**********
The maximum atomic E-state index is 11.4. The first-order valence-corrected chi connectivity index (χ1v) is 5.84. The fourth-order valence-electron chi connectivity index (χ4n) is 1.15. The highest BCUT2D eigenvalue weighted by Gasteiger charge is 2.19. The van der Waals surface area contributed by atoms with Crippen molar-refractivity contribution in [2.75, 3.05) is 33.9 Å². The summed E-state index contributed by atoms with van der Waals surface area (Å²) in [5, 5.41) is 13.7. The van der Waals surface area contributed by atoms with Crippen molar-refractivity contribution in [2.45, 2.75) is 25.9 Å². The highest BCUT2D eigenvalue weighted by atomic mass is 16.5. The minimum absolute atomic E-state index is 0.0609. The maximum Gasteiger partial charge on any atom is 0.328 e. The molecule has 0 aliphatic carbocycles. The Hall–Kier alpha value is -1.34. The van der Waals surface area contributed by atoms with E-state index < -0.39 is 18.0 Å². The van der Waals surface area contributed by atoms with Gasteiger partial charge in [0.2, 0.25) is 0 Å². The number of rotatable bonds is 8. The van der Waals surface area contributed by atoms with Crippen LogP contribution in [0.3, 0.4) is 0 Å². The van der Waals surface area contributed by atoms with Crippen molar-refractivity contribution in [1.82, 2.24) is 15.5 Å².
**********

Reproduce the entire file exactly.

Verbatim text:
The maximum atomic E-state index is 11.4. The first-order valence-corrected chi connectivity index (χ1v) is 5.84. The fourth-order valence-electron chi connectivity index (χ4n) is 1.15. The highest BCUT2D eigenvalue weighted by Gasteiger charge is 2.19. The van der Waals surface area contributed by atoms with Crippen molar-refractivity contribution in [2.75, 3.05) is 33.9 Å². The summed E-state index contributed by atoms with van der Waals surface area (Å²) in [5, 5.41) is 13.7. The van der Waals surface area contributed by atoms with Crippen molar-refractivity contribution in [2.45, 2.75) is 25.9 Å². The highest BCUT2D eigenvalue weighted by atomic mass is 16.5. The minimum absolute atomic E-state index is 0.0609. The maximum Gasteiger partial charge on any atom is 0.328 e. The molecule has 0 aliphatic carbocycles. The Hall–Kier alpha value is -1.34. The van der Waals surface area contributed by atoms with E-state index < -0.39 is 18.0 Å². The van der Waals surface area contributed by atoms with Gasteiger partial charge in [0.2, 0.25) is 0 Å². The number of rotatable bonds is 8. The van der Waals surface area contributed by atoms with Crippen LogP contribution in [0.3, 0.4) is 0 Å². The van der Waals surface area contributed by atoms with Crippen molar-refractivity contribution in [1.82, 2.24) is 15.5 Å².